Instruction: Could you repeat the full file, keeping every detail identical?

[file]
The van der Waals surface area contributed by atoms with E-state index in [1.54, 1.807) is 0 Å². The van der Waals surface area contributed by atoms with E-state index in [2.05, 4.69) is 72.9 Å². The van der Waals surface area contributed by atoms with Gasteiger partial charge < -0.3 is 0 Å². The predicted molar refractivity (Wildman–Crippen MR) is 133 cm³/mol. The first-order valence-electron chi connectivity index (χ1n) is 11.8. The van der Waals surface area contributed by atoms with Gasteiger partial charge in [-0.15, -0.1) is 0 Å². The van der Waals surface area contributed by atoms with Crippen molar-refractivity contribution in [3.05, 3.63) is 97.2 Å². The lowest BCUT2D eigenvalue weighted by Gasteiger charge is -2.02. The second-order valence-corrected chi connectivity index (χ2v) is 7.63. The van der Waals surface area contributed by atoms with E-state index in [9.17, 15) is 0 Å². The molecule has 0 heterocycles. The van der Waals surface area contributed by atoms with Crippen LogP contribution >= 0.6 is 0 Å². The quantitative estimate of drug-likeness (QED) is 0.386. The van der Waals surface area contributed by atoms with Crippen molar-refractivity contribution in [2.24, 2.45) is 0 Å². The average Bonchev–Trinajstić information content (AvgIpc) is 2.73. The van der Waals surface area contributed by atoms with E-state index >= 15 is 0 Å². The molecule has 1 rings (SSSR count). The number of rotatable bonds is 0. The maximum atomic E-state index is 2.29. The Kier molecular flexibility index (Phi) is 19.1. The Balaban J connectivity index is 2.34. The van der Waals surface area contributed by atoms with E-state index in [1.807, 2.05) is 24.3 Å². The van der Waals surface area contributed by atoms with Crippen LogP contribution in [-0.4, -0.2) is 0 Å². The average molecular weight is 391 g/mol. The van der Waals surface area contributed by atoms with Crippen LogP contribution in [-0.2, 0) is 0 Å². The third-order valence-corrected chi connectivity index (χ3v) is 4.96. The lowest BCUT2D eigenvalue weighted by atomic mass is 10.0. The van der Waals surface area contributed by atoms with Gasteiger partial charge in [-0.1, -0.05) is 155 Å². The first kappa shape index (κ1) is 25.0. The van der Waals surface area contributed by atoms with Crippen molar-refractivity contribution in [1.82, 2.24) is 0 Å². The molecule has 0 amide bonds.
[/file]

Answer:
The van der Waals surface area contributed by atoms with E-state index in [1.54, 1.807) is 0 Å². The van der Waals surface area contributed by atoms with E-state index in [2.05, 4.69) is 72.9 Å². The van der Waals surface area contributed by atoms with Gasteiger partial charge < -0.3 is 0 Å². The predicted molar refractivity (Wildman–Crippen MR) is 133 cm³/mol. The first-order valence-electron chi connectivity index (χ1n) is 11.8. The van der Waals surface area contributed by atoms with Gasteiger partial charge in [-0.15, -0.1) is 0 Å². The van der Waals surface area contributed by atoms with Crippen molar-refractivity contribution in [3.05, 3.63) is 97.2 Å². The lowest BCUT2D eigenvalue weighted by Gasteiger charge is -2.02. The second-order valence-corrected chi connectivity index (χ2v) is 7.63. The van der Waals surface area contributed by atoms with E-state index in [9.17, 15) is 0 Å². The molecule has 0 heterocycles. The van der Waals surface area contributed by atoms with Crippen LogP contribution >= 0.6 is 0 Å². The quantitative estimate of drug-likeness (QED) is 0.386. The van der Waals surface area contributed by atoms with Crippen molar-refractivity contribution in [2.24, 2.45) is 0 Å². The average Bonchev–Trinajstić information content (AvgIpc) is 2.73. The van der Waals surface area contributed by atoms with E-state index >= 15 is 0 Å². The molecule has 1 rings (SSSR count). The number of rotatable bonds is 0. The maximum atomic E-state index is 2.29. The Kier molecular flexibility index (Phi) is 19.1. The Balaban J connectivity index is 2.34. The van der Waals surface area contributed by atoms with E-state index in [1.807, 2.05) is 24.3 Å². The van der Waals surface area contributed by atoms with Crippen LogP contribution in [-0.4, -0.2) is 0 Å². The average molecular weight is 391 g/mol. The van der Waals surface area contributed by atoms with Crippen LogP contribution in [-0.2, 0) is 0 Å². The third-order valence-corrected chi connectivity index (χ3v) is 4.96. The lowest BCUT2D eigenvalue weighted by atomic mass is 10.0. The van der Waals surface area contributed by atoms with Gasteiger partial charge in [-0.1, -0.05) is 155 Å². The first kappa shape index (κ1) is 25.0. The van der Waals surface area contributed by atoms with Crippen molar-refractivity contribution in [1.82, 2.24) is 0 Å². The molecule has 0 amide bonds.